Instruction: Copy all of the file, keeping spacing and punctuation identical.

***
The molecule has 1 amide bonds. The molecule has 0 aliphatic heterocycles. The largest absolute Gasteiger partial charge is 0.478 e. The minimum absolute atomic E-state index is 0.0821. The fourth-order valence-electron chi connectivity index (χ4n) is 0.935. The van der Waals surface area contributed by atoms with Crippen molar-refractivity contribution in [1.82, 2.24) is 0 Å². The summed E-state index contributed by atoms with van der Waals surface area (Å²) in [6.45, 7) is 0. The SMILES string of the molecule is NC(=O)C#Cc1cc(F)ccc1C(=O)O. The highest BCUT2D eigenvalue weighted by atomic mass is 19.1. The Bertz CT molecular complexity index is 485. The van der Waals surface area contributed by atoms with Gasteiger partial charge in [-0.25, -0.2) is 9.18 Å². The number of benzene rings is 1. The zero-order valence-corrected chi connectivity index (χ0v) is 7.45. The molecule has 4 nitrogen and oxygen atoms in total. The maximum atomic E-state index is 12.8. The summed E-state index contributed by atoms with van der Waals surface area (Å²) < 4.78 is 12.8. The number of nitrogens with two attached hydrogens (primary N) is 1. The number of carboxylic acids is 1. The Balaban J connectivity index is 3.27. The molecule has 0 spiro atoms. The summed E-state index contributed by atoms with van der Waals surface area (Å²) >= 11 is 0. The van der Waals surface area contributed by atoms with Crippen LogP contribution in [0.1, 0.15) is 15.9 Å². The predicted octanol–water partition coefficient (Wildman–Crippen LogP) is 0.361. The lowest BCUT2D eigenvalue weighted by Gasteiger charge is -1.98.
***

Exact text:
The molecule has 1 amide bonds. The molecule has 0 aliphatic heterocycles. The largest absolute Gasteiger partial charge is 0.478 e. The minimum absolute atomic E-state index is 0.0821. The fourth-order valence-electron chi connectivity index (χ4n) is 0.935. The van der Waals surface area contributed by atoms with Crippen molar-refractivity contribution in [1.82, 2.24) is 0 Å². The summed E-state index contributed by atoms with van der Waals surface area (Å²) in [6.45, 7) is 0. The SMILES string of the molecule is NC(=O)C#Cc1cc(F)ccc1C(=O)O. The highest BCUT2D eigenvalue weighted by atomic mass is 19.1. The Bertz CT molecular complexity index is 485. The van der Waals surface area contributed by atoms with Gasteiger partial charge in [-0.25, -0.2) is 9.18 Å². The number of benzene rings is 1. The zero-order valence-corrected chi connectivity index (χ0v) is 7.45. The molecule has 4 nitrogen and oxygen atoms in total. The maximum atomic E-state index is 12.8. The summed E-state index contributed by atoms with van der Waals surface area (Å²) < 4.78 is 12.8. The number of nitrogens with two attached hydrogens (primary N) is 1. The number of carboxylic acids is 1. The Balaban J connectivity index is 3.27. The molecule has 0 spiro atoms. The summed E-state index contributed by atoms with van der Waals surface area (Å²) >= 11 is 0. The van der Waals surface area contributed by atoms with Crippen LogP contribution in [0.1, 0.15) is 15.9 Å². The predicted octanol–water partition coefficient (Wildman–Crippen LogP) is 0.361. The lowest BCUT2D eigenvalue weighted by Gasteiger charge is -1.98.